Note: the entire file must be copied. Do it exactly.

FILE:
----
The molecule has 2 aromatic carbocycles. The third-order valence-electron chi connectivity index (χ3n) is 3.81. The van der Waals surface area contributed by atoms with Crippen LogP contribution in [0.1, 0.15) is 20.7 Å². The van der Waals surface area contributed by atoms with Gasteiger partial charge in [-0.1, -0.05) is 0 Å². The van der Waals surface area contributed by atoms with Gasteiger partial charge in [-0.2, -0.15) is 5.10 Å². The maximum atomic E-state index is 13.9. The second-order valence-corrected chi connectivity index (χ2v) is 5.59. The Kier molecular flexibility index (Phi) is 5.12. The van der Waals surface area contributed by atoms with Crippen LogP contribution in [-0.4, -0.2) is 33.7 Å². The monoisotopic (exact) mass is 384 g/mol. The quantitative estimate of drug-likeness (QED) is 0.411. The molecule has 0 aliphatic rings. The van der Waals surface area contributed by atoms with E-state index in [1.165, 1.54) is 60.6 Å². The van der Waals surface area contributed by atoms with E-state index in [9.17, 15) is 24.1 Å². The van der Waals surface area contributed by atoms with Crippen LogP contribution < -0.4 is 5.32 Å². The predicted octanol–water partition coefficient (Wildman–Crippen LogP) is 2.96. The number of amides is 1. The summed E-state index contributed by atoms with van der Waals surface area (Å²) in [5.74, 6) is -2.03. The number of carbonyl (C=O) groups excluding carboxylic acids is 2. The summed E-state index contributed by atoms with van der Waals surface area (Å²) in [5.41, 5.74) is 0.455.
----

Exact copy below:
The molecule has 2 aromatic carbocycles. The third-order valence-electron chi connectivity index (χ3n) is 3.81. The van der Waals surface area contributed by atoms with Crippen LogP contribution in [0.1, 0.15) is 20.7 Å². The van der Waals surface area contributed by atoms with Gasteiger partial charge in [-0.1, -0.05) is 0 Å². The van der Waals surface area contributed by atoms with Gasteiger partial charge in [-0.2, -0.15) is 5.10 Å². The maximum atomic E-state index is 13.9. The second-order valence-corrected chi connectivity index (χ2v) is 5.59. The Kier molecular flexibility index (Phi) is 5.12. The van der Waals surface area contributed by atoms with Crippen LogP contribution in [-0.4, -0.2) is 33.7 Å². The monoisotopic (exact) mass is 384 g/mol. The quantitative estimate of drug-likeness (QED) is 0.411. The molecule has 0 aliphatic rings. The van der Waals surface area contributed by atoms with E-state index in [1.165, 1.54) is 60.6 Å². The van der Waals surface area contributed by atoms with E-state index in [9.17, 15) is 24.1 Å². The van der Waals surface area contributed by atoms with Crippen LogP contribution < -0.4 is 5.32 Å². The predicted octanol–water partition coefficient (Wildman–Crippen LogP) is 2.96. The number of amides is 1. The summed E-state index contributed by atoms with van der Waals surface area (Å²) in [5.74, 6) is -2.03. The number of carbonyl (C=O) groups excluding carboxylic acids is 2. The summed E-state index contributed by atoms with van der Waals surface area (Å²) in [5.41, 5.74) is 0.455.